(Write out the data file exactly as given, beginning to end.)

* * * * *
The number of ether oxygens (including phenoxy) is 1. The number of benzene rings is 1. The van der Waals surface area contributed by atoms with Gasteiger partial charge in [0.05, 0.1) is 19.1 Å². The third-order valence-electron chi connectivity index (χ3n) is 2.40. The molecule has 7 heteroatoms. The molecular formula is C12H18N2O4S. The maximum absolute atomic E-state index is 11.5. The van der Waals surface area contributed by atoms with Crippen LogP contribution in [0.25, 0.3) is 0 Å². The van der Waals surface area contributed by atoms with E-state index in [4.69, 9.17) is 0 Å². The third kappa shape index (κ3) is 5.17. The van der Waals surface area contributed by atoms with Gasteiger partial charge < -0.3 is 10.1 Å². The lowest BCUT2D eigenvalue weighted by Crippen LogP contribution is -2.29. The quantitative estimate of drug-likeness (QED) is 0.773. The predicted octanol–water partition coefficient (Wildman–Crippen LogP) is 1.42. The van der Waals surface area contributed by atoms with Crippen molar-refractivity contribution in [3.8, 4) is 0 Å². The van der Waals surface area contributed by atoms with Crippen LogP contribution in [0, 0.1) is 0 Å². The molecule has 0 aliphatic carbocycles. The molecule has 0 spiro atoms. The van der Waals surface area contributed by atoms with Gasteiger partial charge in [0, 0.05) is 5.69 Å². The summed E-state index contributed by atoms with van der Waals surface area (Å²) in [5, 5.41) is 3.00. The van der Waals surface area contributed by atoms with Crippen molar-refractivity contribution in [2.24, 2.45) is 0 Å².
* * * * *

The number of ether oxygens (including phenoxy) is 1. The number of benzene rings is 1. The van der Waals surface area contributed by atoms with Gasteiger partial charge in [0.05, 0.1) is 19.1 Å². The third-order valence-electron chi connectivity index (χ3n) is 2.40. The molecule has 7 heteroatoms. The molecular formula is C12H18N2O4S. The maximum absolute atomic E-state index is 11.5. The van der Waals surface area contributed by atoms with Crippen LogP contribution in [0.25, 0.3) is 0 Å². The van der Waals surface area contributed by atoms with E-state index in [4.69, 9.17) is 0 Å². The third kappa shape index (κ3) is 5.17. The van der Waals surface area contributed by atoms with Gasteiger partial charge < -0.3 is 10.1 Å². The lowest BCUT2D eigenvalue weighted by Crippen LogP contribution is -2.29. The quantitative estimate of drug-likeness (QED) is 0.773. The predicted octanol–water partition coefficient (Wildman–Crippen LogP) is 1.42. The van der Waals surface area contributed by atoms with Crippen molar-refractivity contribution in [3.8, 4) is 0 Å². The van der Waals surface area contributed by atoms with Crippen LogP contribution in [0, 0.1) is 0 Å². The molecule has 0 aliphatic carbocycles. The molecule has 0 spiro atoms. The van der Waals surface area contributed by atoms with Gasteiger partial charge in [0, 0.05) is 5.69 Å². The summed E-state index contributed by atoms with van der Waals surface area (Å²) in [5, 5.41) is 3.00. The van der Waals surface area contributed by atoms with Crippen molar-refractivity contribution in [2.24, 2.45) is 0 Å².